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Translational Glycobiology in Human Health and Disease

  • ID: 5008002
  • Book
  • December 2021
  • Elsevier Science and Technology

Along with nucleic acids, proteins, and lipids, carbohydrates stand as one of four main components of cellular architecture. However, glycobiology (or carbohydrate bioscience) is little understood by non-experts, partly because carbohydrates are a complex, diverse class of molecules structurally and functionally. In recent years, advances in computational analytics (glycomics) have allowed us to better interpret and realize the importance of glycobiology in human health and disease, and glycans and their associated processes have been shown to play a significant role across a variety of disease types. As the biomedical sciences continue to adopt multi-omic and precision medicine approaches, a greater understanding of glycobiology is essential for maintaining healthy physiology and advancing disease treatment.

Translational Glycobiology in Human Health and Disease offers a deep examination of glycobiology for experts and non-experts alike in areas ranging from the role of glycobiology in chronic and infectious diseases to advances in technologies for higher throughput analysis and diagnosis. While keeping human health in the forefront, this book integrates a thorough discussion of glycobiology fundamentals with its growing areas of application and societal impact. With emphasis throughout on the interdisciplinary nature of glycosciences, this book also features perspectives from the health, computational (glycoanalytics), materials, biopharmaceutical, and diagnostic sciences.

Disease and speciality areas addressed include gycoimmunology, neuroglycobiology, commensal glycobiology, gut health, regenerative medicine and glycobiology, glycobiology and cancer, congenital disorders of glycosylation, infectious disease glycobiology, and parasite glycobiology. Computational approaches discussed, supporting the advance of new research, include advanced glycoanalytics, glycomics microarrays, glycoengineering, and glycol systems biology. Additionally, authors consider impact areas for society and public health, such as glycobiology and entrepreneurship, policy and regulatory requirements for glycosylation, future research, and translation to new diagnostics and drug discovery.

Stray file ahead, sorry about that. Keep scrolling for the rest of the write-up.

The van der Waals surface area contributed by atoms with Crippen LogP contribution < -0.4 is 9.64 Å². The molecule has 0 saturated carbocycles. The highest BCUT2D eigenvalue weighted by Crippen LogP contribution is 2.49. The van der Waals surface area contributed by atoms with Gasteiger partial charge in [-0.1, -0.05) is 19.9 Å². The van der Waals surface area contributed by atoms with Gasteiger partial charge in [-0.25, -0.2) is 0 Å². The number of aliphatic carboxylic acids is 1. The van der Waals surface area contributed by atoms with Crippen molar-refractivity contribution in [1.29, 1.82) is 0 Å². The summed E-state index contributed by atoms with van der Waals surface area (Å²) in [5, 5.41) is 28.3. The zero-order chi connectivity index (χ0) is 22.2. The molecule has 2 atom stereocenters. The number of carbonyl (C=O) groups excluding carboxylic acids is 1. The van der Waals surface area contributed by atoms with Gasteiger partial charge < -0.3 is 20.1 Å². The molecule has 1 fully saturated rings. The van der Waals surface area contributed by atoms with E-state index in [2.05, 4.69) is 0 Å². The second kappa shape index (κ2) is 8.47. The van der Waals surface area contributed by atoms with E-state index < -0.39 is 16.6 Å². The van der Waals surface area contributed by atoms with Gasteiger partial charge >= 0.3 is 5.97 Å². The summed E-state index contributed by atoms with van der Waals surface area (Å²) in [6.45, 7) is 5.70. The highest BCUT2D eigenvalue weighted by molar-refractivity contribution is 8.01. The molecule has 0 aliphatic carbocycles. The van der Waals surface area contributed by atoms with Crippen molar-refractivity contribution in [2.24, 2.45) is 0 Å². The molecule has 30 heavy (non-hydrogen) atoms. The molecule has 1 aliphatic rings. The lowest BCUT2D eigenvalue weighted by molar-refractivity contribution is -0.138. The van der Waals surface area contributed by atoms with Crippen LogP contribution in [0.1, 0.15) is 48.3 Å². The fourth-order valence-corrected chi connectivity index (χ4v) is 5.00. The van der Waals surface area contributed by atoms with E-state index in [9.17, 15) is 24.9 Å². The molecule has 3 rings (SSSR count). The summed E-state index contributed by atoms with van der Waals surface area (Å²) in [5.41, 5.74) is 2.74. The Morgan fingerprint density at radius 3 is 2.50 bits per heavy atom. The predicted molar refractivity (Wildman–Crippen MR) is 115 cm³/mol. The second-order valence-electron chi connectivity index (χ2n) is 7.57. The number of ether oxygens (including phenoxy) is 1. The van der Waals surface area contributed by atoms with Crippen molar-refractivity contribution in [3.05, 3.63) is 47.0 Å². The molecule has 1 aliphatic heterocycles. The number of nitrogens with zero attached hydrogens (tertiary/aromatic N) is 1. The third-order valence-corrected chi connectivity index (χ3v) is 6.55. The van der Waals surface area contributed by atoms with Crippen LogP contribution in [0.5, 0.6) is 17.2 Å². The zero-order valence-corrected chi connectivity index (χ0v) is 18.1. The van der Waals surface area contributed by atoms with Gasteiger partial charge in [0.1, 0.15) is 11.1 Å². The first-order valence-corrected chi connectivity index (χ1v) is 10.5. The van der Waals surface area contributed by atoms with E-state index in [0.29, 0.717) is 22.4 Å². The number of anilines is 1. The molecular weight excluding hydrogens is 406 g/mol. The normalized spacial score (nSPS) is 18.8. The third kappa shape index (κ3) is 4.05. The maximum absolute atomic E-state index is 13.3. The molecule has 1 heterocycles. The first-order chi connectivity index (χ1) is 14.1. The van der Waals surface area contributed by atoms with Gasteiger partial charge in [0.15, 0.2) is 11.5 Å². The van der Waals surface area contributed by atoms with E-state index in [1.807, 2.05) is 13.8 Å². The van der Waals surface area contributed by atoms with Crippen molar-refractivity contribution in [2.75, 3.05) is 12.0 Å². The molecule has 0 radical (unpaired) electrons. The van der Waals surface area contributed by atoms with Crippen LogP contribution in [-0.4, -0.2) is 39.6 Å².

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1. Introduction

Section 1: Glycobiology 2. Carbohydrates and human glycosylation 3. Carbohydrate-binding proteins 4. Carbohydrate-active enzymes

Section 2: Glycobiology and health 5. Glycoimmunology 6. Neuroglycobiology 7. Commensal glycobiology and gut health 8. Microbiota accessible carbohydrates and the gut microbiome 9. Regenerative medicine and glycobiology 10. Exosome glycosylation for signalling and function

Section 3: Glycobiology and disease 11. Cancer 12. Altered glycosylation in autoimmune diseases 13. Metabolic diseases: Disorders of carbohydrate metabolism and lysosomal storage 14. Congenital Disorders of Glycosylation 15. Microbial infectious disease glycobiology 16. Parasite glycobiology 17. Glycobiology of neurodegenerative diseases 18. Glycobiology of neural injury and regeneration